Six years ago, an advance team preparing for then-Chinese President Hu Jintao’s state visit to Zambia, Africa’s leading copper producer, made an unpleasant discovery: Mass protests awaited his groundbreaking event at the Cambeshi copper mine where Hu would announce the commissioning of a $200-million smelter.
Despite China Non-Ferrous Metals Corp.’s (CNMC) $130 million contribution to its rehabilitation, one of Zambia’s largest mines was also among its most controversial: Six workers, officials learned, were gunned down by Chinese managers there the year before and 50 workers died in a plant explosion in 2005; it had since ballooned into a nationwide political scandal. Pledges of $800 million in new investment aside, the damage was done: Hu’s movements were restricted to the capital, Lusaka.
When it comes to Chinese outward mining investment, such scenarios are emblematic of a worldwide trend. Chinese miners have been scouring the planet for decades. But with ramped-up industrialization beginning in 2000, unbridled access to state capital, few shareholder pressures and little CSR to speak of, moreover, they often leave many more responsible, transparent Western companies behind in the global commodities race.
Chinese miners do have their work cut out for them: with 10 cities with populations topping 10 million, the Chinese mainland is facing shortfalls in nearly all essential mineral commodities needed to fuel its spastic economic growth rate—especially copper, iron ore, bauxite, aluminum, uranium and magnesium. Nationally, China’s 10 largest companies, except banks, were in the extractive sector, based on foreign direct investment or foreign assets.
GovernmentMetrics International, a corporate governance research firm, meanwhile, noted that only one-third of directors at Chinese-listed companies are independent compared with 75% in the U.S.; only one-fifth of independent directors seem to have relevant experience in their sector, reflective of a patronage system that has long pervaded the Chinese Politburo and the country’s ruling elite.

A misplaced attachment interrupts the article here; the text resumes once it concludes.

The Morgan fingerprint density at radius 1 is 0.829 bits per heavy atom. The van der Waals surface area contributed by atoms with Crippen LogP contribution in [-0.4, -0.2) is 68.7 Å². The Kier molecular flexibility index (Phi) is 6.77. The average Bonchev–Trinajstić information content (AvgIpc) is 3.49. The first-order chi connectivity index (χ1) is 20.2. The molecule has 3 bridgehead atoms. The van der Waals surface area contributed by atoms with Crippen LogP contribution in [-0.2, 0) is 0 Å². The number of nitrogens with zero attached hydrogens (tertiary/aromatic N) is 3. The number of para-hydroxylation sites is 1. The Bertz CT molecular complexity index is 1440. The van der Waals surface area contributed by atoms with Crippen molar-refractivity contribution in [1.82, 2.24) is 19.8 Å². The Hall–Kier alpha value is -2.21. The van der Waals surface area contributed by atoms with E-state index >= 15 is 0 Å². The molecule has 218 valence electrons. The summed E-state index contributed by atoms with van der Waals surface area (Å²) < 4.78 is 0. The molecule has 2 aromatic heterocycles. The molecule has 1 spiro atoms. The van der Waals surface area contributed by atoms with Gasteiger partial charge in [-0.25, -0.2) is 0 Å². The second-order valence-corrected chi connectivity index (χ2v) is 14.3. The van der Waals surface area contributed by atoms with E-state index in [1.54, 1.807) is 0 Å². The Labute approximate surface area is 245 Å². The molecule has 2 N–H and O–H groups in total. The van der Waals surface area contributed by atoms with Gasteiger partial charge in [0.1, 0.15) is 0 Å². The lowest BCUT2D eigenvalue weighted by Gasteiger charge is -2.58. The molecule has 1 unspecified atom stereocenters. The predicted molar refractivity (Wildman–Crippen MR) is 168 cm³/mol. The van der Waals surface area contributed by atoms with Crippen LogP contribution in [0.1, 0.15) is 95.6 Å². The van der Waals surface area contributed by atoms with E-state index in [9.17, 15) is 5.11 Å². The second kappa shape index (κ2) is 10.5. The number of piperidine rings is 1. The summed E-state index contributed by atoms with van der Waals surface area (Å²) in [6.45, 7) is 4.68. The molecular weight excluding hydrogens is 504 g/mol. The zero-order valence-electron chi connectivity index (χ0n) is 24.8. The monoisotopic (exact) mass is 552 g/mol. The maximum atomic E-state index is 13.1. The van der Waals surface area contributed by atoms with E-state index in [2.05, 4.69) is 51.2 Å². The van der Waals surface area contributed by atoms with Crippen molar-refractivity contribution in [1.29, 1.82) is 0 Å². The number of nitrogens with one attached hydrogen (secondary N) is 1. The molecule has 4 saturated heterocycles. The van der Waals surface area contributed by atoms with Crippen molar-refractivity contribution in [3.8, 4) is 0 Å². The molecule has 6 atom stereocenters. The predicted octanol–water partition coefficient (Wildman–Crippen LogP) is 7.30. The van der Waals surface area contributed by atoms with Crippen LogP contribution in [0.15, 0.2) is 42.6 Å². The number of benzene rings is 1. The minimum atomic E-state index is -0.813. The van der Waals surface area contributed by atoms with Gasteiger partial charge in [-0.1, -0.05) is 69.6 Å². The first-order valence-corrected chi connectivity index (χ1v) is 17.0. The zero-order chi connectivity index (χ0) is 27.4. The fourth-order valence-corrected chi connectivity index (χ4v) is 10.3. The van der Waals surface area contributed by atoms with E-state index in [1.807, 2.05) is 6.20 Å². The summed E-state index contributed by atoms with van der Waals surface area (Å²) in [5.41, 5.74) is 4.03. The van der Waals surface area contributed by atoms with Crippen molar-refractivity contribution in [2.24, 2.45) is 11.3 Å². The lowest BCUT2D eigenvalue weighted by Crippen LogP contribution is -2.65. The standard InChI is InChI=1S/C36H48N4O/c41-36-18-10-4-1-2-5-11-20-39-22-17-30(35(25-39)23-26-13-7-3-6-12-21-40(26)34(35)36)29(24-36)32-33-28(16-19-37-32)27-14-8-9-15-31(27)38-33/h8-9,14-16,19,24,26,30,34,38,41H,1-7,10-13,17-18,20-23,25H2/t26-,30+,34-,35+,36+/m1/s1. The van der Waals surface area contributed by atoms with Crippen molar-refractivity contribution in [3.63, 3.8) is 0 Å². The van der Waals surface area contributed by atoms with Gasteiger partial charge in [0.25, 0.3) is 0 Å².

China’s State Owned Enterprises (SOEs) themselves date back to the 1949 foundation of the People’s Republic and ascent of its Communist Party, followed by a nationalization drive that lasted more than five years. First announced in 1998 and launched in 2000, mining sector SOEs seeking overseas expansion got a push from Beijing’s so-called “Going Out” policy, to accommodate industrial growth. In 2004, the government granted further foreign exchange and financial help.
Initially, a majority of Chinese companies stayed grounded in early development and exploration projects amid increased asset costs, while China Minmetals Corp.’s Noranda takeover bid in Canada faltered. But after China weathered the 2008-2009 global recession—as its economy exceeded Japan’s as the world’s second-largest—China’s miners were able to disperse their interests and operations more widely. Since 2009, meanwhile, Beijing has prioritized its SOEs overseas as levers for domestic growth.
In the first six months of 2011, Chinese entities announced 75 acquisitions in the global mining sector worth $4.7 billion, according to PricewaterhouseCoopers (PwC), a U.K.-based professional services firm. Citibank has reported 217 mergers and acquisitions involving Chinese companies since 2003, with a market value of $50 billion.
By last year, as China’s slice of the world economy increased—now more than 10%—so, too, has its piece of the planet’s minerals reserves. As the world’s No. 1 energy consumer, China uses more coal than the rest of the world combined, buys more gold than any other nation and sources 40% of its copper. But while China has its own vast mineral reserves—including prolific coal and ore deposits—many have been shuttered in wake of industrial accidents, environmental disasters and other concerns; much of these go unreported.
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